“Of all the small nations of this Earth, perhaps only the ancient Greeks surpass the Scots in their contribution to mankind.”

This quote is often attributed to Sir Winston Churchill, but some, including the International Churchill Society, claim there is no evidence that he ever said it.

Whatever the truth of the matter, it is hard to deny that, for a country of fewer than 6 million people, Scotland has made an indelible impression on the world.

Sir Winston Churchill

Whether you are a Scot still living in Scotland but thinking about emigrating, you are a Scot already living in another country but who needs help or assistance with a problem you have encountered, or you are foreign born and bred and have never set foot in Scotland but are keen to research your Scottish ancestry or just want to learn more about Scotland with a view to possibly visiting the country, ExpatScots.com aims to help you to find the information you need.

scotland's contribution to the world - where to begin?

Scotland has a rich history of contributing groundbreaking inventions and discoveries that have left an indelible mark on the global stage. Here are some noteworthy contributions:

  1. Penicillin: Discovered by Scotsman Alexander Fleming in 1928, penicillin revolutionized medicine by introducing the first widely used antibiotic, saving countless lives.
  2. Television: John Logie Baird, a Scottish engineer, played a pivotal role in the invention of television. His work laid the foundation for the development of this transformative communication medium.
  3. Dolly the Sheep: Scotland made history in 1996 with the successful cloning of Dolly, the first mammal cloned from an adult somatic cell. This achievement opened new possibilities in genetics and biotechnology.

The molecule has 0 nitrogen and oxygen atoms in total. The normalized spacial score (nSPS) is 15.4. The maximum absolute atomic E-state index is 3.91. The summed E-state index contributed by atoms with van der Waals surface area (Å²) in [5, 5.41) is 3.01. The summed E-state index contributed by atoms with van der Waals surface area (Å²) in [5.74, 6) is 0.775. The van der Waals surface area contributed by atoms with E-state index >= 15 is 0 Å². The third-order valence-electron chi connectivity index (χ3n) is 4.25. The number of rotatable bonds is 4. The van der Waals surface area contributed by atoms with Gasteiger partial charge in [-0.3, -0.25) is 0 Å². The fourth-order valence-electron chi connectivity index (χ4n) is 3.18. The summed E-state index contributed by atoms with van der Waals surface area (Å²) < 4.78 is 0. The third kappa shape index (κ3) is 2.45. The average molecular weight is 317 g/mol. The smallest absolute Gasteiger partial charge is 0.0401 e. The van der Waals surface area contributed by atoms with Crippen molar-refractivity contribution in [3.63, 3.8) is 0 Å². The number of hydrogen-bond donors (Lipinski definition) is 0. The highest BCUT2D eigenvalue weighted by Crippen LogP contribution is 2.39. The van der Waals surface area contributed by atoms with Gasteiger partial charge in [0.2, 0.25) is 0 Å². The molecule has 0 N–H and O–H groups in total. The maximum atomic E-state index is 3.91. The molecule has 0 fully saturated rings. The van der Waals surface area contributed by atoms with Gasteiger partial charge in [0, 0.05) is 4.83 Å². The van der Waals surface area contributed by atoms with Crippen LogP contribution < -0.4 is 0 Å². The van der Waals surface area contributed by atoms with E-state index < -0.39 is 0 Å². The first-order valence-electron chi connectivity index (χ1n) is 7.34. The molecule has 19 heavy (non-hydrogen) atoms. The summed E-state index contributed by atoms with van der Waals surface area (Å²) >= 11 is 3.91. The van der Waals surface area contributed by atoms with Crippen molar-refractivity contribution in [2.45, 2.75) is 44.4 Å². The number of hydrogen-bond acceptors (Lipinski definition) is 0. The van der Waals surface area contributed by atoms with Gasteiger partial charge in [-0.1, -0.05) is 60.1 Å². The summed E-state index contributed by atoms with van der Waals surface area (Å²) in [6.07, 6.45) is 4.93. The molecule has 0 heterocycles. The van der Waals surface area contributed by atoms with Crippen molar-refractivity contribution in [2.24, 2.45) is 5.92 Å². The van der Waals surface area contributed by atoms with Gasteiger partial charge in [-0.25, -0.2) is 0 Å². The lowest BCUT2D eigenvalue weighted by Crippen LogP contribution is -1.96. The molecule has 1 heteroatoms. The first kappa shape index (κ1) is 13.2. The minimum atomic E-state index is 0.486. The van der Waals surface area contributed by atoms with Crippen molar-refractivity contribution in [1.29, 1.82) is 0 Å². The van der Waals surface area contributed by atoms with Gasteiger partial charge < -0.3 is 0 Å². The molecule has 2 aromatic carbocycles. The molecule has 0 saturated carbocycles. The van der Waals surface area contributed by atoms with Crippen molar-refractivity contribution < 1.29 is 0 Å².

4. The Telephone: Although Alexander Graham Bell spent much of his life in Canada and the U.S., he was born in Scotland. His invention of the telephone transformed communication worldwide.
  5. MRI Scanner: Although English physicist Sir Peter Mansfield is credited with developing the MRI Scanner, the breakthrough was made by a team working at the University of Aberdeen. The MRI scanner has become a crucial tool in medical diagnostics, enabling detailed imaging of internal structures without radiation exposure.
  6. The Steam Engine: An invention that powered the Industrial Revolution, the steam engine had significant contributions from Scottish engineers like James Watt, whose improvements revolutionized steam technology.

These innovations represent just a glimpse of the profound impact Scotland has had on various fields, from medicine to communications and technology. The spirit of Scottish inventors continues to inspire creativity and progress globally.

scottish innovations that have helped to shape the world

medicine & science

  • Penicillin (1928): Alexander Fleming's accidental discovery of penicillin's antibiotic properties led to the development of this life-saving drug, revolutionizing medicine and combating countless infections.
  • Local Anesthesia (1884): Cocaine, first isolated by Scottish chemist Thomas Anderson, was initially used by Carl Koller as a topical anesthetic in eye surgery, paving the way for safer and less painful medical procedures.